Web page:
because it uses a hardwired table which isn't transparent so is even wrong)
and it depends on the defaults used during installation so right now no code
can depend on it being possible.

 >  >  - the current latex internal representation is richer than unicode
 >  >    for good or worse, eg \" is defined individually as
 >  >    representation for accenting the next char, which means that
 >  >    anything \"<base-char-in-the-internal-reps> is automatically
 >  >    also a member of it, eg \"g.
 > This is not necessarily a problem (cf. Roozbeh's remark about math
 > symbols which are not properly defined in unicode).

i was playing with small little twines most of the afternoon so wasn't able to
remark on that yet.

 >  As long as there
 > are no hyphenation and nongeneric kerning issues involved (and those
 > seem only an issue for natural language scripts), one could still have
 > named symbols as they exists now, whether they part of some special
 > font, a combination of glyphs, the drawing of some box, etc.


 >  >  - the latter point could be considered bad since it allows to
 >  >    produce characters not in unicode but independently of what you
 >  >    feel about that the fact itself as consequences when defining
 >  >    mappings for font encodings. right now, one specifies the
 >  >    accents, ie \DeclareTextAccent\" and for those glyphs that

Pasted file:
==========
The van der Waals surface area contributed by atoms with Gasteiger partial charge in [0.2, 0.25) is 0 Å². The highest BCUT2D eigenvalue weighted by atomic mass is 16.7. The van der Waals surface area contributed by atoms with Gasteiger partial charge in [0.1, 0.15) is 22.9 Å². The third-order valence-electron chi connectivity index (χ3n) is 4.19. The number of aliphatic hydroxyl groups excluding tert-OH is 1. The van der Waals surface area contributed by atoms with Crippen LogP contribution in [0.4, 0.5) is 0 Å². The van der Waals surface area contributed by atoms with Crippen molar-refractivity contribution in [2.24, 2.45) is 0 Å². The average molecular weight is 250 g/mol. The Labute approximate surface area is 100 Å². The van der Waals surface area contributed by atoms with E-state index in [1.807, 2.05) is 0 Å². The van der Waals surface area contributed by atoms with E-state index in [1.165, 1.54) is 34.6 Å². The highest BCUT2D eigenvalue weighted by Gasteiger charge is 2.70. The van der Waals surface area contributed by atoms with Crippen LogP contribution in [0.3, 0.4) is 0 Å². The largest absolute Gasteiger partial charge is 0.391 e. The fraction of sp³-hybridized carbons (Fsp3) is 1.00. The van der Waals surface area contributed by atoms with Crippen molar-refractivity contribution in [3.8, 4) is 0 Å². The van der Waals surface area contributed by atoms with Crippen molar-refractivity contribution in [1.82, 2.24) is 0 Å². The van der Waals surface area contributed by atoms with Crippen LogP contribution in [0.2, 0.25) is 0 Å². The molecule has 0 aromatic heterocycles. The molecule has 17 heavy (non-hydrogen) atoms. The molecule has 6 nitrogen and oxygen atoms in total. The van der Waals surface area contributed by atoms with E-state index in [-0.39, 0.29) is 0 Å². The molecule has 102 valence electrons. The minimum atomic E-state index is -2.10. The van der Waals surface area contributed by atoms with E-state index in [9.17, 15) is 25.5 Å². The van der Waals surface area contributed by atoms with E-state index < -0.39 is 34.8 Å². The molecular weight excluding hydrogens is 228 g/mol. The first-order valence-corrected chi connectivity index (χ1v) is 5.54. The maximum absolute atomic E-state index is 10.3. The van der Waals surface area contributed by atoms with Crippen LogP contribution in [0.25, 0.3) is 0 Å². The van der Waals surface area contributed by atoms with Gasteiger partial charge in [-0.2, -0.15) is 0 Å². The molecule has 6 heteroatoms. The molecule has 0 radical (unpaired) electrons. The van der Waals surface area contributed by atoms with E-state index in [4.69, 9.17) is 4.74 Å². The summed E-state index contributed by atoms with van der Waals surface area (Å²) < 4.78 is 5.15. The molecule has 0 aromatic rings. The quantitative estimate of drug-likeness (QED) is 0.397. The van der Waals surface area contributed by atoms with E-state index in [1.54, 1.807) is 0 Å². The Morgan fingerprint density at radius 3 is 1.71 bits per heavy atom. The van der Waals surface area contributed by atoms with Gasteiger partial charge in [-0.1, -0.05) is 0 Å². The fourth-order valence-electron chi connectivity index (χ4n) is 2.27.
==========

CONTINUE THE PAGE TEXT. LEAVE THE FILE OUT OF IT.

>  >    exists as composites one also specifies the composite, eg
 >  >    \DeclareTextComposite{\"}{T1}{a}{...}  With the unicode approach
 >  >    as the internal representation there would be an atomic form ie
 >  >    \unicode{00e4} describing umlaut-a so if that has no
 >  >    representation in a font, eg in OT1, then one would need to
 >  >    define for each combination the result.
 > This seems to be the logical thing to do?!

but it would automatically restrict the combinitions possible to the
"allowable" set. ie there wouldn't be really any general accent command any
more or only with a huge additional coding effort as it wouldn't naturally

where was the remark concerning unicode a` handling of such things? thought it
was in this mail but ...

anyway, this is really the catch, you can't provide this a sequence like the
above as no meaning in TeX and can't be made having one easily since you can't
apply something like \accent to a char already passed by. so to implement that
(in TeX!) you would need to actually parse manually from each char forward
(yes there is Active TeX and we also have build parser like that in the past,
but ...)

to me (unless proven wrong by a production usable implementation:-) indicates
that LICR can't have a" as a member (ie small-latin-a followed by
combining-diaeresis) but should only have the equvialent of
small-latin-a-with-diaeresis, ie in its current implementation \"a.

in other words, in my opinion, the restriction on TeXs processing model
suggest that that something like

  small-latin-g combining-diaeresis

in the input source would need to be turned (via input parsing (or say input
encoding)) into


which is not a unicode character (i hope at least, for the sake of the example
:-). So the LICR needs to be more than unicode  stream anyway, or say
something different)

Now we clearly can't provide all such combinations we would need to
effectively model those things as

  \" g  % (somehow at some stage and perhaps in some disguise)

have i lost everybody? hope not